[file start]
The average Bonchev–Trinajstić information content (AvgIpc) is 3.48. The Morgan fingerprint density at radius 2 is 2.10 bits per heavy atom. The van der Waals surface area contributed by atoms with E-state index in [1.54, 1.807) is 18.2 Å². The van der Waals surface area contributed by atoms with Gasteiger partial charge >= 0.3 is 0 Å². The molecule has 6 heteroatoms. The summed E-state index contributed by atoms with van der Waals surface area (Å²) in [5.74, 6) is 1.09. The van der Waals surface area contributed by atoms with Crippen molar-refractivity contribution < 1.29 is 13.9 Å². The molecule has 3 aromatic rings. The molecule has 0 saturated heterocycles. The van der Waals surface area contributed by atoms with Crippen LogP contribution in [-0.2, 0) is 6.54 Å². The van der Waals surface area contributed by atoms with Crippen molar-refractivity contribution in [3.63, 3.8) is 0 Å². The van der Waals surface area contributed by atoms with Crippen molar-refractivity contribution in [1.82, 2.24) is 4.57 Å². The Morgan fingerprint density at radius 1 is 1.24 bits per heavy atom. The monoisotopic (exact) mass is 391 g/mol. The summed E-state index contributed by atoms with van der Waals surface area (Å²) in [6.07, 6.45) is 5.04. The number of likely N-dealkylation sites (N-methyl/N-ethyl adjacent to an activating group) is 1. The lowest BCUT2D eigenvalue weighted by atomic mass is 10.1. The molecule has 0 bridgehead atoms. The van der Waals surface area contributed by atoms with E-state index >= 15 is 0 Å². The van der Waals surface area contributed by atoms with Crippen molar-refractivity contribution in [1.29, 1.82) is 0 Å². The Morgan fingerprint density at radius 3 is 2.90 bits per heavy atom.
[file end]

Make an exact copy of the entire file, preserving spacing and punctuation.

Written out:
The average Bonchev–Trinajstić information content (AvgIpc) is 3.48. The Morgan fingerprint density at radius 2 is 2.10 bits per heavy atom. The van der Waals surface area contributed by atoms with E-state index in [1.54, 1.807) is 18.2 Å². The van der Waals surface area contributed by atoms with Gasteiger partial charge >= 0.3 is 0 Å². The molecule has 6 heteroatoms. The summed E-state index contributed by atoms with van der Waals surface area (Å²) in [5.74, 6) is 1.09. The van der Waals surface area contributed by atoms with Crippen molar-refractivity contribution < 1.29 is 13.9 Å². The molecule has 3 aromatic rings. The molecule has 0 saturated heterocycles. The van der Waals surface area contributed by atoms with Crippen LogP contribution in [-0.2, 0) is 6.54 Å². The van der Waals surface area contributed by atoms with Crippen molar-refractivity contribution in [3.63, 3.8) is 0 Å². The van der Waals surface area contributed by atoms with Crippen molar-refractivity contribution in [1.82, 2.24) is 4.57 Å². The Morgan fingerprint density at radius 1 is 1.24 bits per heavy atom. The monoisotopic (exact) mass is 391 g/mol. The summed E-state index contributed by atoms with van der Waals surface area (Å²) in [6.07, 6.45) is 5.04. The number of likely N-dealkylation sites (N-methyl/N-ethyl adjacent to an activating group) is 1. The lowest BCUT2D eigenvalue weighted by atomic mass is 10.1. The molecule has 0 bridgehead atoms. The van der Waals surface area contributed by atoms with E-state index >= 15 is 0 Å². The van der Waals surface area contributed by atoms with Crippen molar-refractivity contribution in [1.29, 1.82) is 0 Å². The Morgan fingerprint density at radius 3 is 2.90 bits per heavy atom.